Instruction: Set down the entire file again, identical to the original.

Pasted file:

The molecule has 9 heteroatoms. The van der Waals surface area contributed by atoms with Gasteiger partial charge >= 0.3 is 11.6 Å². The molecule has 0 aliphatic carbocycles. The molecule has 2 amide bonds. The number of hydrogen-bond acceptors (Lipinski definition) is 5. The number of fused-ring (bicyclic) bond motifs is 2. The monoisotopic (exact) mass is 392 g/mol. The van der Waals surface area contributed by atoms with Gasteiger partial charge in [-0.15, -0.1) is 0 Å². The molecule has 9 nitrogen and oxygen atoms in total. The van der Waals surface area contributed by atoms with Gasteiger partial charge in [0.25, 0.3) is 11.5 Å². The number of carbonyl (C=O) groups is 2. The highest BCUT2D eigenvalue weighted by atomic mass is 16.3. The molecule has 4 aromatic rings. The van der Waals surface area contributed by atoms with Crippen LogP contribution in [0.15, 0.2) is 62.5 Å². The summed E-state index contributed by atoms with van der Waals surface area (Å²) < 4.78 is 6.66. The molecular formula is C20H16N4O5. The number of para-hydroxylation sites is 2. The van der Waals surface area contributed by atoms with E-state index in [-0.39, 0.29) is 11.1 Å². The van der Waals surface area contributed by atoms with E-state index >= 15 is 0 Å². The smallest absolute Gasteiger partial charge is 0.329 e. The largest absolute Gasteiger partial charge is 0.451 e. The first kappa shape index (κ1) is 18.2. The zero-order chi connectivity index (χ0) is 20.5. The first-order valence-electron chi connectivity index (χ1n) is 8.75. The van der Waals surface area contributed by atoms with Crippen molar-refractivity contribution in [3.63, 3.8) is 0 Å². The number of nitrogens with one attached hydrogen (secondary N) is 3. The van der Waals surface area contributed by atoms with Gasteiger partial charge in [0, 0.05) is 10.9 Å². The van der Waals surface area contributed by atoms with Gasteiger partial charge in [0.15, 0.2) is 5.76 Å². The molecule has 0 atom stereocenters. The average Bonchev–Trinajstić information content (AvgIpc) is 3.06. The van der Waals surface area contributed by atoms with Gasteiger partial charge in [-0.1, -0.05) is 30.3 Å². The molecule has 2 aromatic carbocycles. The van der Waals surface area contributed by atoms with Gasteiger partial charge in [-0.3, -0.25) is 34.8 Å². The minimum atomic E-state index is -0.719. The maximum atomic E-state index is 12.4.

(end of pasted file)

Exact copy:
The molecule has 9 heteroatoms. The van der Waals surface area contributed by atoms with Gasteiger partial charge >= 0.3 is 11.6 Å². The molecule has 0 aliphatic carbocycles. The molecule has 2 amide bonds. The number of hydrogen-bond acceptors (Lipinski definition) is 5. The number of fused-ring (bicyclic) bond motifs is 2. The monoisotopic (exact) mass is 392 g/mol. The van der Waals surface area contributed by atoms with Gasteiger partial charge in [-0.15, -0.1) is 0 Å². The molecule has 9 nitrogen and oxygen atoms in total. The van der Waals surface area contributed by atoms with Gasteiger partial charge in [0.25, 0.3) is 11.5 Å². The number of carbonyl (C=O) groups is 2. The highest BCUT2D eigenvalue weighted by atomic mass is 16.3. The molecule has 4 aromatic rings. The van der Waals surface area contributed by atoms with Crippen LogP contribution in [0.15, 0.2) is 62.5 Å². The summed E-state index contributed by atoms with van der Waals surface area (Å²) < 4.78 is 6.66. The molecular formula is C20H16N4O5. The number of para-hydroxylation sites is 2. The van der Waals surface area contributed by atoms with E-state index in [-0.39, 0.29) is 11.1 Å². The van der Waals surface area contributed by atoms with E-state index >= 15 is 0 Å². The smallest absolute Gasteiger partial charge is 0.329 e. The largest absolute Gasteiger partial charge is 0.451 e. The first kappa shape index (κ1) is 18.2. The zero-order chi connectivity index (χ0) is 20.5. The first-order valence-electron chi connectivity index (χ1n) is 8.75. The van der Waals surface area contributed by atoms with Crippen molar-refractivity contribution in [3.63, 3.8) is 0 Å². The number of nitrogens with one attached hydrogen (secondary N) is 3. The van der Waals surface area contributed by atoms with Gasteiger partial charge in [0, 0.05) is 10.9 Å². The van der Waals surface area contributed by atoms with Gasteiger partial charge in [0.15, 0.2) is 5.76 Å². The molecule has 0 atom stereocenters. The average Bonchev–Trinajstić information content (AvgIpc) is 3.06. The van der Waals surface area contributed by atoms with Gasteiger partial charge in [-0.1, -0.05) is 30.3 Å². The molecule has 2 aromatic carbocycles. The van der Waals surface area contributed by atoms with Gasteiger partial charge in [-0.3, -0.25) is 34.8 Å². The minimum atomic E-state index is -0.719. The maximum atomic E-state index is 12.4.